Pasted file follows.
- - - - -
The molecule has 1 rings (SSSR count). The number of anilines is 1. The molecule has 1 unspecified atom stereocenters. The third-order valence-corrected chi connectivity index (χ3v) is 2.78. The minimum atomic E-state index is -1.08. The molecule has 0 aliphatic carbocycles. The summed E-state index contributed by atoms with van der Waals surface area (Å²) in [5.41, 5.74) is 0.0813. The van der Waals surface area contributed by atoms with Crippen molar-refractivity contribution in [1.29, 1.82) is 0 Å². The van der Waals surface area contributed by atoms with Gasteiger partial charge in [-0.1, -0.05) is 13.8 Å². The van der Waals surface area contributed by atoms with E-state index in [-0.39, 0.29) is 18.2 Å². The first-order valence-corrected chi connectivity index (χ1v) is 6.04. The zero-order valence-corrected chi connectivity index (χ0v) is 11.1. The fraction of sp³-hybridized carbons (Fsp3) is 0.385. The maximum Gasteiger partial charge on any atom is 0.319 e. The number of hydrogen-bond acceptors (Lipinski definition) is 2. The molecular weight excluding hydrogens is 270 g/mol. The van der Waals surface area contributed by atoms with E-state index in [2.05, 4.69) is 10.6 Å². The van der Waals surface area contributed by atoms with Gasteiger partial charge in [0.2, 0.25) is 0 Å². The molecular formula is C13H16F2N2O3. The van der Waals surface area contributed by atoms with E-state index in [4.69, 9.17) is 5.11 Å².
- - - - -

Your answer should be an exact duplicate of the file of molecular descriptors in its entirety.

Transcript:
The molecule has 1 rings (SSSR count). The number of anilines is 1. The molecule has 1 unspecified atom stereocenters. The third-order valence-corrected chi connectivity index (χ3v) is 2.78. The minimum atomic E-state index is -1.08. The molecule has 0 aliphatic carbocycles. The summed E-state index contributed by atoms with van der Waals surface area (Å²) in [5.41, 5.74) is 0.0813. The van der Waals surface area contributed by atoms with Crippen molar-refractivity contribution in [1.29, 1.82) is 0 Å². The van der Waals surface area contributed by atoms with Gasteiger partial charge in [-0.1, -0.05) is 13.8 Å². The van der Waals surface area contributed by atoms with E-state index in [-0.39, 0.29) is 18.2 Å². The first-order valence-corrected chi connectivity index (χ1v) is 6.04. The zero-order valence-corrected chi connectivity index (χ0v) is 11.1. The fraction of sp³-hybridized carbons (Fsp3) is 0.385. The maximum Gasteiger partial charge on any atom is 0.319 e. The number of hydrogen-bond acceptors (Lipinski definition) is 2. The molecular weight excluding hydrogens is 270 g/mol. The van der Waals surface area contributed by atoms with E-state index in [2.05, 4.69) is 10.6 Å². The van der Waals surface area contributed by atoms with Gasteiger partial charge in [0.2, 0.25) is 0 Å². The molecular formula is C13H16F2N2O3. The van der Waals surface area contributed by atoms with E-state index in [4.69, 9.17) is 5.11 Å².